Miræus lectures, Friday 27 August 2010
Bertrum H. MacDonald (Dalhousie University)
The nineteenth century witnessed dramatic evolution in scientific work. Mass migration, developments in education, and advances in transportation and communications technologies significantly influenced how scientific investigations were pursued. The spread of scientific research triggered a substantial increase in the production of scientific publications and led to the systematizing of communication among scientists. Information and publications circulated worldwide to the mutual benefit of scientists in many countries. This lecture will describe this complex interdependence on information through discussion of reading practices and correspondence networks of scientists of the period. Examples will be drawn primarily from research on Canadian scientists.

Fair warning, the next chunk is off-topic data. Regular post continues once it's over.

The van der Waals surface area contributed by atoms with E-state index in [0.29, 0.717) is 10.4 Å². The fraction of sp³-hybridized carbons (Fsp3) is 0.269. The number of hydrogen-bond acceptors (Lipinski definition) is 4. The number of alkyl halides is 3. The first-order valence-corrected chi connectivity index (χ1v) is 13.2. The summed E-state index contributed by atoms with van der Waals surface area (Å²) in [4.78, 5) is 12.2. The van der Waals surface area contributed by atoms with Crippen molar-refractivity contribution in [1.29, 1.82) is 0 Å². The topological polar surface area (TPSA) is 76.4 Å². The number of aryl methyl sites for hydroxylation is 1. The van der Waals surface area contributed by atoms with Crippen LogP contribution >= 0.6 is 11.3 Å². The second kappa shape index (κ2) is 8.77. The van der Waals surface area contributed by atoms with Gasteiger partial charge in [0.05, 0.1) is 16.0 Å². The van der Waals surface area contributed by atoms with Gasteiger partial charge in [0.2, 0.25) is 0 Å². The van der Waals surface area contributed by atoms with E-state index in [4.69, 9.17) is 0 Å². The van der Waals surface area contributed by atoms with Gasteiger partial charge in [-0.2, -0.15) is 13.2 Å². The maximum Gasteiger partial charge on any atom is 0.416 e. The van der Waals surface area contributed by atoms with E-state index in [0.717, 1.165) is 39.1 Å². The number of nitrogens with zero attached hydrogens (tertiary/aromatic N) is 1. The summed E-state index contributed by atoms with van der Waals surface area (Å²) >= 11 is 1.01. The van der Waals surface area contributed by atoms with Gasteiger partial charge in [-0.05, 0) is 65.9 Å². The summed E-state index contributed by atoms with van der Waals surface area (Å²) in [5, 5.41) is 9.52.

Bertrum H. MacDonald is Professor of Information Management at Dalhousie University, Halifax, Nova Scotia, Canada. His research focusses on the communication of scientific information both historically and present day. He has investigated international scientific correspondence networks through a Fellowship at the Smithsonian Institution, Washington, DC, and is studying reading practices through detailed case studies of scientists. He is the recipient of the Marie Tremaine Medal, the highest honour awarded by the Bibliographical Society of Canada, and the international GreyNet Award which he won with two Dalhousie University colleagues for research on the production and use of contemporary environmental information. Dr. MacDonald is currently the President of the Canadian Science and Technology Historical Association (CSTHA) and a member of the international executive of the Society for the History of Authorship, Reading, and Publishing (SHARP).